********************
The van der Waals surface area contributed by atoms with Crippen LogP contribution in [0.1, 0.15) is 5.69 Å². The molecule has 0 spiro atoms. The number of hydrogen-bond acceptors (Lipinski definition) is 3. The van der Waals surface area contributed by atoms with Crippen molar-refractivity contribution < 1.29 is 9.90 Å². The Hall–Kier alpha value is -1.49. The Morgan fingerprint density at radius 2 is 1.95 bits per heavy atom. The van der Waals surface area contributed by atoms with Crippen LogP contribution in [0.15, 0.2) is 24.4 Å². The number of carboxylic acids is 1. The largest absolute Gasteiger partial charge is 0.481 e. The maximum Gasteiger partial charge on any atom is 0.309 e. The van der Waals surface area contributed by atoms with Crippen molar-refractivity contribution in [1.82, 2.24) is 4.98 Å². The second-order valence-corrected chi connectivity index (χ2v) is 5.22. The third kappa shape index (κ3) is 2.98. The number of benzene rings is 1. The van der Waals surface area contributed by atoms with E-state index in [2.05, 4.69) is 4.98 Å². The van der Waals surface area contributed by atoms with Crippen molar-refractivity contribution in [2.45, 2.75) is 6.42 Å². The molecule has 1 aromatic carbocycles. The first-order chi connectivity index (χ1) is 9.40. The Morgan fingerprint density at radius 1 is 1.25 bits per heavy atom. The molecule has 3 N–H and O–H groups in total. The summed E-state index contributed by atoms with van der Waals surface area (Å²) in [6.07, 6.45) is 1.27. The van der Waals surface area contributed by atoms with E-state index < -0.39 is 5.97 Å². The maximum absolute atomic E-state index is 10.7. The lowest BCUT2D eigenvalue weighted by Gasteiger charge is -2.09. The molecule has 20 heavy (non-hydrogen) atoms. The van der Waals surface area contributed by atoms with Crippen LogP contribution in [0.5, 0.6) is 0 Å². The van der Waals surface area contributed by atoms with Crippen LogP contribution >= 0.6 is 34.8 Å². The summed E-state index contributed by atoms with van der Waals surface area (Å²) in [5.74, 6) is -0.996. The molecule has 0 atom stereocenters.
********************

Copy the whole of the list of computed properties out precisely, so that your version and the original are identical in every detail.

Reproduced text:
The van der Waals surface area contributed by atoms with Crippen LogP contribution in [0.1, 0.15) is 5.69 Å². The molecule has 0 spiro atoms. The number of hydrogen-bond acceptors (Lipinski definition) is 3. The van der Waals surface area contributed by atoms with Crippen molar-refractivity contribution < 1.29 is 9.90 Å². The Hall–Kier alpha value is -1.49. The Morgan fingerprint density at radius 2 is 1.95 bits per heavy atom. The van der Waals surface area contributed by atoms with Crippen LogP contribution in [0.15, 0.2) is 24.4 Å². The number of carboxylic acids is 1. The largest absolute Gasteiger partial charge is 0.481 e. The maximum Gasteiger partial charge on any atom is 0.309 e. The van der Waals surface area contributed by atoms with Crippen molar-refractivity contribution in [1.82, 2.24) is 4.98 Å². The second-order valence-corrected chi connectivity index (χ2v) is 5.22. The third kappa shape index (κ3) is 2.98. The number of benzene rings is 1. The van der Waals surface area contributed by atoms with E-state index in [2.05, 4.69) is 4.98 Å². The van der Waals surface area contributed by atoms with Crippen molar-refractivity contribution in [2.45, 2.75) is 6.42 Å². The molecule has 1 aromatic carbocycles. The first-order chi connectivity index (χ1) is 9.40. The Morgan fingerprint density at radius 1 is 1.25 bits per heavy atom. The molecule has 3 N–H and O–H groups in total. The summed E-state index contributed by atoms with van der Waals surface area (Å²) in [6.07, 6.45) is 1.27. The van der Waals surface area contributed by atoms with E-state index < -0.39 is 5.97 Å². The maximum absolute atomic E-state index is 10.7. The lowest BCUT2D eigenvalue weighted by Gasteiger charge is -2.09. The molecule has 20 heavy (non-hydrogen) atoms. The van der Waals surface area contributed by atoms with Crippen LogP contribution in [0.5, 0.6) is 0 Å². The van der Waals surface area contributed by atoms with Crippen LogP contribution >= 0.6 is 34.8 Å². The summed E-state index contributed by atoms with van der Waals surface area (Å²) in [5.74, 6) is -0.996. The molecule has 0 atom stereocenters.